In In re Ferguson, No. 07-1232 (Fed. Cir. Mar. 6, 2009) (Gajarsa, J.), the Court of Appeals for the Federal Circuit held that “the Supreme Court’s machine-or-transformation test is the ‘definitive test to determine whether a process claim is tailored narrowly enough to encompass only a particular application of a fundamental principle rather than to pre-empt the principle itself.’ ” Id. at 6 (citing In re Bilski, 545 F.3d 943, 954 (Fed. Cir. 2008)). The Court also remarked that it was not overruling State Street or rendering business-method claims unpatentable by singling out this test as the only test to be used in determining whether a process claim is patentable under § 101. Id. at 7 n.3

Ferguson involved process and “paradigm” claims. Id. at 2. The process claims were directed to a method of marketing a product by developing a shared market force and using the shared market force to exclusively market a number of different products that are made by a number of different companies in exchange for a share of the total profits obtained. Id. The paradigm claims were directed to a marketing company that markets software using the method described above in return for a contingent share of a total income stream while allowing the company to retain its autonomy. Id.

During prosecution, the examiner rejected all of Ferguson’s claims under 35 U.S.C. §§ 102, 103 and/or 112 as anticipated by the prior art, obvious, or not enabled. Id. at 3. During a Patent and Trademark Office appeal, the Board of Patent Appeals and Interferences (“Board”) issued a superseding rejection under § 101 finding that the claims were not drawn to patent-eligible subject matter. Id. The Board concluded that Ferguson’s process claims were directed to abstract ideas that were not patentable. Id. at 4. It found that the paradigm claims were not directed to subject matter within the four recognized categories of patentable inventions and were also unpatentable abstract ideas. Id.

On appeal to the Federal Circuit, the Court explained that § 101 “recites four categories of subject matter: processes, machines, manufactures, and compositions of matter.” Id. at 5. However, even if a claim fits “within one or more of the statutory categories, it may not be patent eligible” because, as the Supreme Court has repeatedly cautioned, natural phenomena, mental processes, and abstract ideas are not patentable subject matter. Id.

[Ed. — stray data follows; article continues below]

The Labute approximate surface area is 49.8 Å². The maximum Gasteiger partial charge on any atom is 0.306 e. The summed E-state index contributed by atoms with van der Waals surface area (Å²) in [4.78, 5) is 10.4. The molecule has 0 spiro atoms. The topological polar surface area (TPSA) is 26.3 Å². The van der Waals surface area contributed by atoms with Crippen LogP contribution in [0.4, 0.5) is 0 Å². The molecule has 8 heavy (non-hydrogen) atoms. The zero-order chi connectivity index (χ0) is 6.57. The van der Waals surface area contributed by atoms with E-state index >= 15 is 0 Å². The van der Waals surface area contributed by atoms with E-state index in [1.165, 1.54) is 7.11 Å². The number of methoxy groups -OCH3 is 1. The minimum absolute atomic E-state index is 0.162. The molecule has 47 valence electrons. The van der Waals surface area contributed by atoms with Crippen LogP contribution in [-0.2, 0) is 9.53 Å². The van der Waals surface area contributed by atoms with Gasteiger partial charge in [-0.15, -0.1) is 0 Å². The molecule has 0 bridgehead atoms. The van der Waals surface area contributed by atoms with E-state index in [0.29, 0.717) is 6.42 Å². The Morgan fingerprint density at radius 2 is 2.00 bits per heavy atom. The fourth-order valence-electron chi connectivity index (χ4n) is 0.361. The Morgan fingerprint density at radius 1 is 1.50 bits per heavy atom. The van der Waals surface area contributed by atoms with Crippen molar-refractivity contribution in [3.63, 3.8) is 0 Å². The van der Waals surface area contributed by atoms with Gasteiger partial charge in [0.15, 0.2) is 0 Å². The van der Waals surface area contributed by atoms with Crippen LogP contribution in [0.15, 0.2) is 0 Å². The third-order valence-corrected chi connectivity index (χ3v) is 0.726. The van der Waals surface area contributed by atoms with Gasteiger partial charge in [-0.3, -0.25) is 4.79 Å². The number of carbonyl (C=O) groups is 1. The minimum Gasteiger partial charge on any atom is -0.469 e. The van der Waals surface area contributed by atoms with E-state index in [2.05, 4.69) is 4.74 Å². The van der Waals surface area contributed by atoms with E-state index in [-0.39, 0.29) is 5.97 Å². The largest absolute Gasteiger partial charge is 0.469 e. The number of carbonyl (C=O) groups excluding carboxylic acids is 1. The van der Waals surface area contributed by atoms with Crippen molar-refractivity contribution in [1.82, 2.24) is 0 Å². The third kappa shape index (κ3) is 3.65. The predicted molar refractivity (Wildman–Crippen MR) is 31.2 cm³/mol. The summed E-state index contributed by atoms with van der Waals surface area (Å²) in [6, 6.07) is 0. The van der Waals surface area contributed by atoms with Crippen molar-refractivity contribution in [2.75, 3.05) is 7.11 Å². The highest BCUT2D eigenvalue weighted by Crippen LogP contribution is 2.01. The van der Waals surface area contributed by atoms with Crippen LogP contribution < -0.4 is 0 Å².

For the process claims, the Federal Circuit held that the test to be applied is the machine-or-transformation test. Id. at 5–6. That is, “ ‘[a] claimed process is surely patent-eligible under § 101 if: (1) it is tied to a particular machine or apparatus, or (2) it transforms a particular article into a different state or thing.’ ” Id. at 5 (quoting Bilski, 545 F.3d at 954). Applying this test, the Federal Circuit affirmed the Board’s rejection under § 101 because Ferguson’s process claims were not tied to any particular machine or apparatus (i.e., a concrete thing consisting of parts or devices) and did not transform any article into a different state or thing. Id. at 6–7. The Court also found that merely manipulating “ ‘public or private legal obligations or relationships, business risks, or other such abstractions cannot meet the [transformation] test because [these obligations] are not physical objects or substances, and they are not representative of physical objects or substances.’ ” Id. at 7 (citing Bilski, 545 F.3d at 963).

During its discussion of the process claims, the Federal Circuit also noted that the “useful, concrete, and tangible result” test is not the test to be applied when determining patentable subject matter under § 101 for process claims. Id. Still, the Court specifically observed that it was not overruling State Street and that the claims at issue in State Street were tied to a machine and thus would pass the machine-or-transformation test. Id. at 8–9. Finally, the Court rejected Ferguson’s suggestion that a new patentable subject-matter test should consider whether “the claimed subject matter require[s] that the product or process [have] more than a scintilla of interaction with the real world in a specific way.” Id. at 8.

For the paradigm claims, the Federal Circuit found that these claims did not fall into any of the four enumerated categories of statutory subject matter. Id. at 9. Specifically, the Court found that the paradigm claims were not directed to processes, manufactures, or compositions of matter. Id. at 10. Further, the claims were also not directed to a physical thing (i.e., a machine or something analogous) and thus the Court concluded that the claims also did not fit in the machine category. Id. Agreeing with the Board, the Court held that the claims were directed to unpatentable abstract ideas. Id. at 11. Accordingly, the Court affirmed the Board’s superseding rejection of Ferguson’s claims under § 101. Id.

Judge Newman concurred in the judgment because she would have affirmed the examiner’s obviousness rejection but she wrote separately to criticize the majority for going “farther than is necessary or appropriate” by redefining Bilski and “expounding dicta that transcend[s] the facts of this case.” Id. at 12, 15 (Newman, J., concurring). According to Judge Newman, the majority inappropriately overturned State Street and other precedents that employ alternative patentable subject-matter tests such as the “technological arts” and the “physical steps” tests. Id. at 12 (Newman, J., concurring). Judge Newman cautioned that narrowly defining patent eligibility may stifle technological advancement and creativity. Id. at 14–15 (Newman, J., concurring).